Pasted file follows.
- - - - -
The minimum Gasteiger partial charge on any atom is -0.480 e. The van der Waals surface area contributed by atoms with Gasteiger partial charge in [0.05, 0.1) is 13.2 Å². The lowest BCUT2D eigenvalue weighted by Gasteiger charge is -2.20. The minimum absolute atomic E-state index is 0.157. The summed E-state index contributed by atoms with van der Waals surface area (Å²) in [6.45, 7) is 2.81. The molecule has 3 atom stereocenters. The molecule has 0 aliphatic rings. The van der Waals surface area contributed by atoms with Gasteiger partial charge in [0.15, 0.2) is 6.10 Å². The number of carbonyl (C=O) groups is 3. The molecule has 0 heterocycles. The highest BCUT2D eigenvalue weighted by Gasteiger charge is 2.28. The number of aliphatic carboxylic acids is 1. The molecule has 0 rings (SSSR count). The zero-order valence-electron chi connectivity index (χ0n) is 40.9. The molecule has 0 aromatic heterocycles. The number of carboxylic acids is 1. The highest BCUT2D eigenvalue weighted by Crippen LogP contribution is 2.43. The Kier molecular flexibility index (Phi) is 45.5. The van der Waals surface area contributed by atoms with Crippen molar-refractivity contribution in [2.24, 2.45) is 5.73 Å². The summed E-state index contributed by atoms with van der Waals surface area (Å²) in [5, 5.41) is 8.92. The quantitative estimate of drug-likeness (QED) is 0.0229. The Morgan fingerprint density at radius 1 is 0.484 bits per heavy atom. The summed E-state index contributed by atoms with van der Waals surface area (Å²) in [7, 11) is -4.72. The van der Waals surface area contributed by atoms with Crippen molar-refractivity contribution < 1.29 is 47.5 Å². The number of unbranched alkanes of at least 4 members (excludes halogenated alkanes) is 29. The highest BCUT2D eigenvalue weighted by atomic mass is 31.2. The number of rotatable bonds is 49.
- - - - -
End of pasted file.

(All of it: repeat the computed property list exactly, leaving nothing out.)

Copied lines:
The minimum Gasteiger partial charge on any atom is -0.480 e. The van der Waals surface area contributed by atoms with Gasteiger partial charge in [0.05, 0.1) is 13.2 Å². The lowest BCUT2D eigenvalue weighted by Gasteiger charge is -2.20. The minimum absolute atomic E-state index is 0.157. The summed E-state index contributed by atoms with van der Waals surface area (Å²) in [6.45, 7) is 2.81. The molecule has 3 atom stereocenters. The molecule has 0 aliphatic rings. The van der Waals surface area contributed by atoms with Gasteiger partial charge in [0.15, 0.2) is 6.10 Å². The number of carbonyl (C=O) groups is 3. The molecule has 0 heterocycles. The highest BCUT2D eigenvalue weighted by Gasteiger charge is 2.28. The number of aliphatic carboxylic acids is 1. The molecule has 0 rings (SSSR count). The zero-order valence-electron chi connectivity index (χ0n) is 40.9. The molecule has 0 aromatic heterocycles. The number of carboxylic acids is 1. The highest BCUT2D eigenvalue weighted by Crippen LogP contribution is 2.43. The Kier molecular flexibility index (Phi) is 45.5. The van der Waals surface area contributed by atoms with Crippen molar-refractivity contribution in [2.24, 2.45) is 5.73 Å². The summed E-state index contributed by atoms with van der Waals surface area (Å²) in [5, 5.41) is 8.92. The quantitative estimate of drug-likeness (QED) is 0.0229. The Morgan fingerprint density at radius 1 is 0.484 bits per heavy atom. The summed E-state index contributed by atoms with van der Waals surface area (Å²) in [7, 11) is -4.72. The van der Waals surface area contributed by atoms with Crippen molar-refractivity contribution < 1.29 is 47.5 Å². The number of unbranched alkanes of at least 4 members (excludes halogenated alkanes) is 29. The highest BCUT2D eigenvalue weighted by atomic mass is 31.2. The number of rotatable bonds is 49.